There are different kinds of pollution — water, land, and air, for example — and it’s time that people on this planet start leveraging green technology and treating them as real issues. But those types of pollution often come from the work we do, and the environment itself is dangerous to workers.
Nearly two years ago, Jeremiah Mock heard a student in Marin County, California, complain that her school was littered with e-cigarette waste. A health anthropologist by training, Mock did some shoe-leather investigating in a student parking lot, where he found a significant amount of e-cigarette and tobacco trash.
Surprised, Mock went further.
With plastic pollution having emerged as a significant environment and health crisis, the World Health Organization (WHO) is calling for more research into the potential effect on human health of microplastics in drinking water.
“We urgently need to know more about the health impact of microplastics because they are everywhere - including in our drinking-water,” says Dr Maria Neira, Director, Department of Public Health, Environment and Social Determinants of Health, at WHO.
More than a hundred groups and hundreds of individuals from Pennsylvania have signed onto a letter to the state’s governor, calling for an official investigation into recent reports of rare cancers in counties heavily impacted by shale gas development over the last decade. The letter also calls for the Governor Tom Wolf to suspend all gas drilling permits until the investigation shows that fracking is not the cause of what appears to be an emerging public health crisis.
Canada will follow the European Union in banning some single-use plastics like straws, bags and cutlery, according to an announcement yesterday by Prime Minister Justin Trudeau.
A statement by the government accompanying the announcement notes that without such a prohibition, Canadians will throw away an estimated $8.3 billion worth of plastic materials each year by 2030. Less than 10 percent of the plastic used in Canada gets recycled.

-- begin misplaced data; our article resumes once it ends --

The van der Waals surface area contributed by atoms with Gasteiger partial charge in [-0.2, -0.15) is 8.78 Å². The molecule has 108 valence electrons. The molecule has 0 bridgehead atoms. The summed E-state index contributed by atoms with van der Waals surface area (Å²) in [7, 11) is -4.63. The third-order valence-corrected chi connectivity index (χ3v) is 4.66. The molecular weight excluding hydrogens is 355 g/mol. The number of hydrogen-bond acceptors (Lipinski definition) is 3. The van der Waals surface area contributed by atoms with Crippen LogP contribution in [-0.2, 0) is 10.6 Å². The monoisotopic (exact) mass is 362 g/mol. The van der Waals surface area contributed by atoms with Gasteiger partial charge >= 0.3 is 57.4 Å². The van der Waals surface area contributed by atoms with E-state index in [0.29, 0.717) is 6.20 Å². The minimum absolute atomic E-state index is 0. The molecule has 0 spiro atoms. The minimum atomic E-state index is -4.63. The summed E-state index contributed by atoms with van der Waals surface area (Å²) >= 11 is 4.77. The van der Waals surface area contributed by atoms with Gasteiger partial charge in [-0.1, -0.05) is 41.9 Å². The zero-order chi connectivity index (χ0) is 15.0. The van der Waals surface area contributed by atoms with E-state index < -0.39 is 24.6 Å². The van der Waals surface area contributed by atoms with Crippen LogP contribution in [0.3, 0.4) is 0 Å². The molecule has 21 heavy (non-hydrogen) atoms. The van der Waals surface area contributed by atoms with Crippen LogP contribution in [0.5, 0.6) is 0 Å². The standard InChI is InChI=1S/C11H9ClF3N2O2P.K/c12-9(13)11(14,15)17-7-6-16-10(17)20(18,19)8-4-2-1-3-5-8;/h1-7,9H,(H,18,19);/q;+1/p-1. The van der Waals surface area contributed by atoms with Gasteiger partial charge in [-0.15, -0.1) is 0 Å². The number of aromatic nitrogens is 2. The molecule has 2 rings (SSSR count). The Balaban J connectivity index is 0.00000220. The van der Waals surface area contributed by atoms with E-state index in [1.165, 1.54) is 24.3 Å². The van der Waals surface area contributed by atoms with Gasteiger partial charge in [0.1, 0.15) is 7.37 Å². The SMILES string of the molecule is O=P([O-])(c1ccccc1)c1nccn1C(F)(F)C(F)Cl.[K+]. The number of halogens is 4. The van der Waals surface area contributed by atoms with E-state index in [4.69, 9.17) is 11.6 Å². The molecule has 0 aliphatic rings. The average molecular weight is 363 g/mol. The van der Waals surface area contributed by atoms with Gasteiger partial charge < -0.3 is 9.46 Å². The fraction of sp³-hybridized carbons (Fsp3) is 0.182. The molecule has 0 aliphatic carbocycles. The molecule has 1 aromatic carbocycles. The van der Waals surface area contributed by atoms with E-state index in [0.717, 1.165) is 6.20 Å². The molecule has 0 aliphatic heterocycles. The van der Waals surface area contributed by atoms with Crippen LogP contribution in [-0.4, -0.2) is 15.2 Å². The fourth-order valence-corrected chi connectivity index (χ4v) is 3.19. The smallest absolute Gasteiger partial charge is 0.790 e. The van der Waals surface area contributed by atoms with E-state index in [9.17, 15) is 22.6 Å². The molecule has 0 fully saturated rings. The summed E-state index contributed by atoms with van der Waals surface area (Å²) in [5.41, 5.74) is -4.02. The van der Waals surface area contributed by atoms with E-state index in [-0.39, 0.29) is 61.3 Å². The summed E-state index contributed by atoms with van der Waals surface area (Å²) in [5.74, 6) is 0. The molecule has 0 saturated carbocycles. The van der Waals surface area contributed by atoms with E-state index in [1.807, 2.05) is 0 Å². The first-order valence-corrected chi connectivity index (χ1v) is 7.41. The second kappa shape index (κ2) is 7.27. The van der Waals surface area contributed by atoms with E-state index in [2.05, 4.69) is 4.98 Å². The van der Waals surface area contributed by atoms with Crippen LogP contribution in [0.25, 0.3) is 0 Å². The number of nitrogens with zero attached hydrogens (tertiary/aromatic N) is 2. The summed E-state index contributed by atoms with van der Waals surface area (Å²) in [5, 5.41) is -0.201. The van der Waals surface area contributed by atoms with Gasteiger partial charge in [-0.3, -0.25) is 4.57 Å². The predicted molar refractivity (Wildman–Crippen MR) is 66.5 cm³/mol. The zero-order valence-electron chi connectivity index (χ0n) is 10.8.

Floods, droughts, record-breaking temperatures – the evidence indicates that addressing climate change has become one of the world’s most pressing issues, which is why the publication of two International Organization for Standards (ISO) standards will have a significant part to play in helping to reduce damaging greenhouse gases.
Tackling the effect of greenhouse gas (GHG) emissions on global warming and the subsequent impact on climate change is one of the defining, and intractable, challenges of our time.
Single use plastics are the hot topic of the moment – and with good reason. They’re non-biodegradable meaning once created they will never disappear from the environment. When consumers open the bin to drop their plastic waste in that may be the last they see of it but it’s far from the end of the story.
On February 12, the federal government announced a multimillion-dollar settlement with Shell Oil over a long list of air pollution violations at a petrochemical refinery in Norco, Louisiana. In a statement, EPA Administrator Scott Pruitt said the settlement "demonstrates EPA's dedication" to pursuing pollution violations and protecting public health.
The EPA’s proposed repeal of the Clean Power Plan (CPP) will get three public hearings in the months ahead, as the agency continues its effort to dismantle President Obama’s initiative to reduce emissions from power plants in order to combat climate change.
"First, EPA proposed to revoke the Clean Power Plan, and now they have signaled their intention to replace the Plan with far weaker standards. The Clean Power Plan would have prevented up to 90,000 childhood asthma attacks and 4,500 premature deaths every year once fully implemented. Instead of implementing these lifesaving standards, EPA is moving toward...